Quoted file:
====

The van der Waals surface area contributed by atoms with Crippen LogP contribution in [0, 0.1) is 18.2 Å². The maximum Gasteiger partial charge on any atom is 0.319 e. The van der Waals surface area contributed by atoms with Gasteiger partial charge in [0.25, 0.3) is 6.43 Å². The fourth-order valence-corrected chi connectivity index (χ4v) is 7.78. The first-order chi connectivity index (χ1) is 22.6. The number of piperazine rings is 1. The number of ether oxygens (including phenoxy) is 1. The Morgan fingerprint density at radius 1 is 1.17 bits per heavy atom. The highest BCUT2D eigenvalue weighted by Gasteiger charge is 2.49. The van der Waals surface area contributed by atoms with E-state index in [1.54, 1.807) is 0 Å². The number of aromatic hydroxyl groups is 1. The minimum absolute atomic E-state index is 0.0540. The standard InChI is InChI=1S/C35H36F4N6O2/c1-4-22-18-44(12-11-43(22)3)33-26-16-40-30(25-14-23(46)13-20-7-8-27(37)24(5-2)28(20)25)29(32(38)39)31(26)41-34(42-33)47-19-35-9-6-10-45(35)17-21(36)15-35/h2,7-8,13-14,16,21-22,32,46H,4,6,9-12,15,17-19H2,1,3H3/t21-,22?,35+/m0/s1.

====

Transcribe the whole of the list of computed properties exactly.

The van der Waals surface area contributed by atoms with Crippen LogP contribution in [0, 0.1) is 18.2 Å². The maximum Gasteiger partial charge on any atom is 0.319 e. The van der Waals surface area contributed by atoms with Gasteiger partial charge in [0.25, 0.3) is 6.43 Å². The fourth-order valence-corrected chi connectivity index (χ4v) is 7.78. The first-order chi connectivity index (χ1) is 22.6. The number of piperazine rings is 1. The number of ether oxygens (including phenoxy) is 1. The Morgan fingerprint density at radius 1 is 1.17 bits per heavy atom. The highest BCUT2D eigenvalue weighted by Gasteiger charge is 2.49. The van der Waals surface area contributed by atoms with E-state index in [1.54, 1.807) is 0 Å². The number of aromatic hydroxyl groups is 1. The minimum absolute atomic E-state index is 0.0540. The standard InChI is InChI=1S/C35H36F4N6O2/c1-4-22-18-44(12-11-43(22)3)33-26-16-40-30(25-14-23(46)13-20-7-8-27(37)24(5-2)28(20)25)29(32(38)39)31(26)41-34(42-33)47-19-35-9-6-10-45(35)17-21(36)15-35/h2,7-8,13-14,16,21-22,32,46H,4,6,9-12,15,17-19H2,1,3H3/t21-,22?,35+/m0/s1.